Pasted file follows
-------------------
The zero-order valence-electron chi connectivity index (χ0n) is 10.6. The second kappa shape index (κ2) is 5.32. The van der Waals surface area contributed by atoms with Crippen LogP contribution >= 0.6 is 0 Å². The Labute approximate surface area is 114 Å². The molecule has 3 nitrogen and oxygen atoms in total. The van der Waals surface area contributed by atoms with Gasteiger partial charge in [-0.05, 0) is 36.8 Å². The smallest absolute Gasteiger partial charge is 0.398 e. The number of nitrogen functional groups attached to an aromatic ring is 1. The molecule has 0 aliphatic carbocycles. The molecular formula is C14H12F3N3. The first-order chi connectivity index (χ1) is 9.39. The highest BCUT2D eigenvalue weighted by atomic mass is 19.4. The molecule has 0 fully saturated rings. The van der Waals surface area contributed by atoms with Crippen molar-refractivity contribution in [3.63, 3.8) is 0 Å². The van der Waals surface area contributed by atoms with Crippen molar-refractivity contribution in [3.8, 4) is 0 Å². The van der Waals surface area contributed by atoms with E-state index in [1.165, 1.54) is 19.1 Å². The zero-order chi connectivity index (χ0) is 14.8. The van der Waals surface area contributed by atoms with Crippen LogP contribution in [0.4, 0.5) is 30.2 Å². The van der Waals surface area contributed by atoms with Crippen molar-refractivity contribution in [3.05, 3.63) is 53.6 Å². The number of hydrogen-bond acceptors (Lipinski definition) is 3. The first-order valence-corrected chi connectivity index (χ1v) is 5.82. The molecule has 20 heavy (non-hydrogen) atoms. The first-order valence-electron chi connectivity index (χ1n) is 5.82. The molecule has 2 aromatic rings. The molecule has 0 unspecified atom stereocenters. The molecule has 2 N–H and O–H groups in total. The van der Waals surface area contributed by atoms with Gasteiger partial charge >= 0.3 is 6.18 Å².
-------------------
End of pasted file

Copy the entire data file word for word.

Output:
The zero-order valence-electron chi connectivity index (χ0n) is 10.6. The second kappa shape index (κ2) is 5.32. The van der Waals surface area contributed by atoms with Crippen LogP contribution >= 0.6 is 0 Å². The Labute approximate surface area is 114 Å². The molecule has 3 nitrogen and oxygen atoms in total. The van der Waals surface area contributed by atoms with Gasteiger partial charge in [-0.05, 0) is 36.8 Å². The smallest absolute Gasteiger partial charge is 0.398 e. The number of nitrogen functional groups attached to an aromatic ring is 1. The molecule has 0 aliphatic carbocycles. The molecular formula is C14H12F3N3. The first-order chi connectivity index (χ1) is 9.39. The highest BCUT2D eigenvalue weighted by atomic mass is 19.4. The molecule has 0 fully saturated rings. The van der Waals surface area contributed by atoms with Crippen molar-refractivity contribution in [3.63, 3.8) is 0 Å². The van der Waals surface area contributed by atoms with Crippen molar-refractivity contribution in [3.8, 4) is 0 Å². The van der Waals surface area contributed by atoms with E-state index in [1.165, 1.54) is 19.1 Å². The zero-order chi connectivity index (χ0) is 14.8. The van der Waals surface area contributed by atoms with Crippen LogP contribution in [0.4, 0.5) is 30.2 Å². The van der Waals surface area contributed by atoms with Crippen molar-refractivity contribution in [3.05, 3.63) is 53.6 Å². The number of hydrogen-bond acceptors (Lipinski definition) is 3. The first-order valence-corrected chi connectivity index (χ1v) is 5.82. The molecule has 20 heavy (non-hydrogen) atoms. The first-order valence-electron chi connectivity index (χ1n) is 5.82. The molecule has 2 aromatic rings. The molecule has 0 unspecified atom stereocenters. The molecule has 2 N–H and O–H groups in total. The van der Waals surface area contributed by atoms with Gasteiger partial charge >= 0.3 is 6.18 Å².